Withhold your real self unless you think they might be “the one”. If you decide they’re not, come up with a pretext to get out of it. Imagine someone you like has invited you on a first date, or that you’ve invited them. As you feel more and more deeply connected, you come to trust one another. Eventually, the power of your connection changes you, makes you more into the person you’ve always wished you could be. All of this has happened in a single encounter, a few hours together.
You’re likely to take risks, to tell the truth, to go as deep as possible. The point is not to prohibit yourself from having multiple dates with the same person. But think about how rarely anyone acknowledges them out loud.
The “only date” rule is the spiritual foundation of Deep Dating. The more you can thwart the normal process of building expectations about the future, the more present you can be. Instead of grasping to reach a goal, you’re surrendering to the process. We are ashamed of our struggles, our limitations, and our imperfections, and we fear that if people knew what we were really like on the inside, they wouldn’t want us. We think we have to stop being our real selves to get people to like us. Do they light up, contract slightly, take a deep breath, turn slightly to the side?
You have to trust that somehow you’ll get what you need, that you won’t be alone, that you’ll be fulfilled. But the future was never under your control anyway. Figure out what they seem to want, and give it to them. Act like the person you think they want to be close with, and keep acting. Sometimes your fears come true, and someone, in fact, doesn’t want you. Sometimes, however, you show someone everything, and they still think you’re groovy. If you’re paying attention, you know whether to warmly embrace them in response, or to jettison the hug in favor of a hand briefly clasping their shoulder. Then you even respond to how they respond to your response.
I don’t care how good you are, how honest, or how noble. The real problem is that you’re postponing, sacrificing the date that’s happening now on the altar of potential future partnership. Everything frustrating, discouraging, and disappointing about dating comes from this future-orientation. You don’t need to organize your dates around a possible future. As a result, they can feel what’s beautiful about you. Creating intimacy is a skill you can get better and better at. Something about the way they move through the world, or something they can see that you can’t.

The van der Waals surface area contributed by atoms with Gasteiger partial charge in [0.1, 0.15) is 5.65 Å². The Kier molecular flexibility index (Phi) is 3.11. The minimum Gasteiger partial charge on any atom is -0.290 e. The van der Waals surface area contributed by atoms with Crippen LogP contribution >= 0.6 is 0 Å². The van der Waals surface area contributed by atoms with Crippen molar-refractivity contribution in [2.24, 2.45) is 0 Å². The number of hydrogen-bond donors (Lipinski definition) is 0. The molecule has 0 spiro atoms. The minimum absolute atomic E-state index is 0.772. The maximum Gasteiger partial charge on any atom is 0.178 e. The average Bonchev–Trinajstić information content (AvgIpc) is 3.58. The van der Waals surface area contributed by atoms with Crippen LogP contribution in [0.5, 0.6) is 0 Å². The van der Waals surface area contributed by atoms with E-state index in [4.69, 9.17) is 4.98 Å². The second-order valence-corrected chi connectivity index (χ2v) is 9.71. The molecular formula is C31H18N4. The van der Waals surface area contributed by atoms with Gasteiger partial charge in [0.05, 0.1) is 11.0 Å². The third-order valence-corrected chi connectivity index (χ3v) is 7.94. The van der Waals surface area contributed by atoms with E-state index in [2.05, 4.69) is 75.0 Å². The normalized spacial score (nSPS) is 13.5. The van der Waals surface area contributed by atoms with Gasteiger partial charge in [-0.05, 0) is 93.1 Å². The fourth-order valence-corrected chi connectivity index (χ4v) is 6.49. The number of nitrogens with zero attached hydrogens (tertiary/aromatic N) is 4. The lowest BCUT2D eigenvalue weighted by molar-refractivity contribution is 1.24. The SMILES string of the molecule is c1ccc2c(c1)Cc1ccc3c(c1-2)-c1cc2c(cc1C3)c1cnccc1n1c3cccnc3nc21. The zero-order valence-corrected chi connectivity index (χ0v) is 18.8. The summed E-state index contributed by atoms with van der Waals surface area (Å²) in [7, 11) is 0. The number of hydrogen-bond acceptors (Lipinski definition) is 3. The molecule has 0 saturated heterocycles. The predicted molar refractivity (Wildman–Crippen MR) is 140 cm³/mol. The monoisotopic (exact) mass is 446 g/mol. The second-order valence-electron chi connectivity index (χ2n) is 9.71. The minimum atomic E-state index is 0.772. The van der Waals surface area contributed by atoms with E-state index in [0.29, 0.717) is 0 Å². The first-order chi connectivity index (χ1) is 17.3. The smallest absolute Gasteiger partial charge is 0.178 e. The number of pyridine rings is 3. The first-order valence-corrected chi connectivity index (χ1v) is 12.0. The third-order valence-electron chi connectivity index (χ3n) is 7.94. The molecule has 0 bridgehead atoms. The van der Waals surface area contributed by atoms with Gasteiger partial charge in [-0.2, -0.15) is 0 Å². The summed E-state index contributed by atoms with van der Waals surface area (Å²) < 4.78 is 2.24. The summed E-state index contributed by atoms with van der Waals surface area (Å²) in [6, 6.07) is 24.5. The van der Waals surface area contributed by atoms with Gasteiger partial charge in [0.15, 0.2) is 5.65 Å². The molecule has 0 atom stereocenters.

And you’re never going to squeeze magic out of a checklist. You’re really dating for the magic, but you’ve learned to play games to get yourself a partner, and every bit of game playing shuts the magic tap off a little tighter. You start off by letting yourself be taken by their unique beauty. In turn, you do your best to let the other person see you. You didn’t postpone anything in service of some potential future. Deep Dating is the art of creating intimacy right now, today, on this date.
To attract a potential partner, or pursue one, or hold onto one, you have to play games. Now you remember that dating is really a primordial quest for the magic of intimacy. For some mysterious reason, it will be the only date you’ll ever have. If you can find out what the secret is, it will change you forever.
If you’ve been dating to get a partner, you’ve been lying. When you got fooled into believing that the purpose of dating was to land a partner, you learned to date by a set of implicit rules. Maybe it’s in the way they inhabit their body, or in how they look at you.
You think you’re on the hunt for a suitable partner. Fail to check them off and you’ll waste your time with the wrong person. You’re dating because you’re on a primordial spiritual quest. Following each of the six new rules below helps you to get unusually close, unusually fast. The quality of the encounters determines the quality of the relationship. Unless you can get close enough, unless you can really get in with each other, you won’t have a chance.
You’ve been programmed to believe the person in front of you is a kind of checklist. Worse, you might repeat the same mistakes you made in your last relationship. You just want to find “the one”, and you deserve to. When somebody you like flirts with you, when you have a new crush, when you start to fall for someone, it stirs your soul. Would you want a long-term partnership that consisted of unsatisfying exchanges: small talk, cautiousness, testing, pretending, withholding? So why would you want a short-term partnership that’s made of that stuff? You can’t wait around for the relationship to develop slowly over time.
Once you and your date understand each other’s limits, you can fully enjoy the territory that remains open to you.